One of the larger wrinkles, of course, is that there would have to be a Tory leadership contest in the time frame just outlined. This might technically be a choice of PM candidate, if May refuses to resign as leader (I think she can’t be removed post-ERG coup attempt). It would mean the national spectacle of open civil war in the Tories. Ordinarily, this alone would remove the option. But we don’t live in ordinary times. Remain-inclined Tories (particularly those who are horrified by the no deal prospect) may act in the national interest, particularly if they want to gamble that they may be able to form a cabinet because Corbyn won’t be able to carry a general election.

    Another major wrinkle is that a lot of cross-party agreement is needed. Even if there is the will, there may not be sufficient runway. Which leads us to …

    2. Theresa May blinks. On the current trajectory, she is going to push things to the wire in order get her deal through. If she succeeds, the UK at least gets a soft landing. If she fails, she will have to choose between allowing no deal, and revoking Article 50.

    At this point, it comes down to how she wants the history books to remember her. Either as the PM who delivered Brexit, but who crashed the UK out of the global system (with the UK subsequently disintegrating). Or, as the PM who failed to deliver Brexit and who then reneged on the “will of the people”.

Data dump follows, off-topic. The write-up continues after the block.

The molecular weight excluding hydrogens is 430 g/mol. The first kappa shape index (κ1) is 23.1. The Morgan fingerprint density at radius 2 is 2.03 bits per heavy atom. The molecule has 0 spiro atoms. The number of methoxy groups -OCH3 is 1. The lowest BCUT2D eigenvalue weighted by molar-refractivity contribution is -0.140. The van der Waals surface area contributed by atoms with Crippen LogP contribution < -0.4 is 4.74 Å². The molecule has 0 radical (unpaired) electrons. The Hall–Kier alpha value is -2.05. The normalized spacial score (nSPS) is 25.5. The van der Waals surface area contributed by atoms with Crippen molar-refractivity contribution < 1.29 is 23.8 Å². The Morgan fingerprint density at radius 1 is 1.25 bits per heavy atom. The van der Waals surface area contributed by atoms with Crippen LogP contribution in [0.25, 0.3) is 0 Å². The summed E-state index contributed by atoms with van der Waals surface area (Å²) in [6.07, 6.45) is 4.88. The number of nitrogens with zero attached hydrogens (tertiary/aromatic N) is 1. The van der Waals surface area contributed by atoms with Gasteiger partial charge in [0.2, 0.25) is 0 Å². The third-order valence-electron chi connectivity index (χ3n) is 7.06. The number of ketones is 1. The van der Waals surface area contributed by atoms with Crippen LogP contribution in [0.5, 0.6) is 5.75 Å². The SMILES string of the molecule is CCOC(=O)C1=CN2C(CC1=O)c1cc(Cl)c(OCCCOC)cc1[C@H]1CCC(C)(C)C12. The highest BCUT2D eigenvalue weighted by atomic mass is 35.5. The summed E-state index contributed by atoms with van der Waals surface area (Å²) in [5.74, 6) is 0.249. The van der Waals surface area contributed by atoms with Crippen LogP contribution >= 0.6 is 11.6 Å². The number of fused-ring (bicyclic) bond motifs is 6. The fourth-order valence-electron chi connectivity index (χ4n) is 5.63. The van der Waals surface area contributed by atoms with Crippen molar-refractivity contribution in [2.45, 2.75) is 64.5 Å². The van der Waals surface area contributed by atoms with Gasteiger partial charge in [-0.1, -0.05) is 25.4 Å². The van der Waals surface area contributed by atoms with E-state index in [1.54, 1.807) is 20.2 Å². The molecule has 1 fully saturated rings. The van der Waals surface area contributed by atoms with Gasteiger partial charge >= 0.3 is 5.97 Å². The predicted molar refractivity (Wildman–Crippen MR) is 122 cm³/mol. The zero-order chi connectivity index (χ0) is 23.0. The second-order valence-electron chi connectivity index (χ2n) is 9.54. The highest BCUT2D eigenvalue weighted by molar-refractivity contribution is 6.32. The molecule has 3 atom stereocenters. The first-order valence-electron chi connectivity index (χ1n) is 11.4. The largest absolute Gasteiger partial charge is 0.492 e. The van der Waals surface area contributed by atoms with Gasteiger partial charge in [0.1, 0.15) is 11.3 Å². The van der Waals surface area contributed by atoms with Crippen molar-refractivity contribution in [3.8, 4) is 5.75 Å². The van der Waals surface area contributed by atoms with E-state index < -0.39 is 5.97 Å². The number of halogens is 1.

I’d guess we’ll see the results of (1) in January or early Feb, and that (2) is the likelier outcome. But probably better to have May making decision (2) than one of the ERG-types.

    There’s still a potential good outcome for the UK – although chances do seem slim. The good outcome would be remaining in the EU (or steering to EEA/Efta), as outlined above, while correctly apportioning the blame for all of this to the Tories. The result would put the Tories out of power for a generation, and the UK would have a chance at healing. There may even be a Tory party split, and political realignment in the UK – long overdue.

    I’d urge anyone in the UK to support the anti-Brexit protests which are likely to gather force early next year.

    Reply
    1. PlutoniumKun

      I think a government of unity looks impossible – there are simply not enough Tories who could contemplate Corbyn in power, and not enough Labour MP’s who could stomach a Tory leader. Essentially, both parties would have to convulse and realign simultaneously, and all in a matter of weeks.